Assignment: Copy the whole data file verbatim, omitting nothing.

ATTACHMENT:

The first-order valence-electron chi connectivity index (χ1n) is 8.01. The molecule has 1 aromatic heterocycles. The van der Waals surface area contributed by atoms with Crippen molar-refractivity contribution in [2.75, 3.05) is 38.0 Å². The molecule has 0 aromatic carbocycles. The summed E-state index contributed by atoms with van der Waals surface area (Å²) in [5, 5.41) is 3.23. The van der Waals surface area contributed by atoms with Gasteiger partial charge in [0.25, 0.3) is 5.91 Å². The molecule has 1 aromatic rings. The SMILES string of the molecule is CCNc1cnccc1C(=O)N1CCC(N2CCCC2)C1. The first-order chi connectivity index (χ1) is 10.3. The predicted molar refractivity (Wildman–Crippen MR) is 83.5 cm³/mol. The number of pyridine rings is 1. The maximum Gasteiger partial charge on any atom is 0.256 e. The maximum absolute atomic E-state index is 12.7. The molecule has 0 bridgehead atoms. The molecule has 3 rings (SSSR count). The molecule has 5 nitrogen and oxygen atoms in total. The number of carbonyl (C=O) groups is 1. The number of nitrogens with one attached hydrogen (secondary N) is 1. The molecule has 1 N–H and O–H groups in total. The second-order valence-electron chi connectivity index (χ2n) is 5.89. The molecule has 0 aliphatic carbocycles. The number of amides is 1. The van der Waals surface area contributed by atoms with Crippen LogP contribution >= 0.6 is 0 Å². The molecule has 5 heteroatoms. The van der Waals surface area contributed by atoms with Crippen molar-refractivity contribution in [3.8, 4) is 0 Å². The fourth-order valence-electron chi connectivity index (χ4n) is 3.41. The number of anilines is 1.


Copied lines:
The first-order valence-electron chi connectivity index (χ1n) is 8.01. The molecule has 1 aromatic heterocycles. The van der Waals surface area contributed by atoms with Crippen molar-refractivity contribution in [2.75, 3.05) is 38.0 Å². The molecule has 0 aromatic carbocycles. The summed E-state index contributed by atoms with van der Waals surface area (Å²) in [5, 5.41) is 3.23. The van der Waals surface area contributed by atoms with Gasteiger partial charge in [0.25, 0.3) is 5.91 Å². The molecule has 1 aromatic rings. The SMILES string of the molecule is CCNc1cnccc1C(=O)N1CCC(N2CCCC2)C1. The first-order chi connectivity index (χ1) is 10.3. The predicted molar refractivity (Wildman–Crippen MR) is 83.5 cm³/mol. The number of pyridine rings is 1. The maximum Gasteiger partial charge on any atom is 0.256 e. The maximum absolute atomic E-state index is 12.7. The molecule has 0 bridgehead atoms. The molecule has 3 rings (SSSR count). The molecule has 5 nitrogen and oxygen atoms in total. The number of carbonyl (C=O) groups is 1. The number of nitrogens with one attached hydrogen (secondary N) is 1. The molecule has 1 N–H and O–H groups in total. The second-order valence-electron chi connectivity index (χ2n) is 5.89. The molecule has 0 aliphatic carbocycles. The number of amides is 1. The van der Waals surface area contributed by atoms with Crippen LogP contribution >= 0.6 is 0 Å². The molecule has 5 heteroatoms. The van der Waals surface area contributed by atoms with Crippen molar-refractivity contribution in [3.8, 4) is 0 Å². The fourth-order valence-electron chi connectivity index (χ4n) is 3.41. The number of anilines is 1.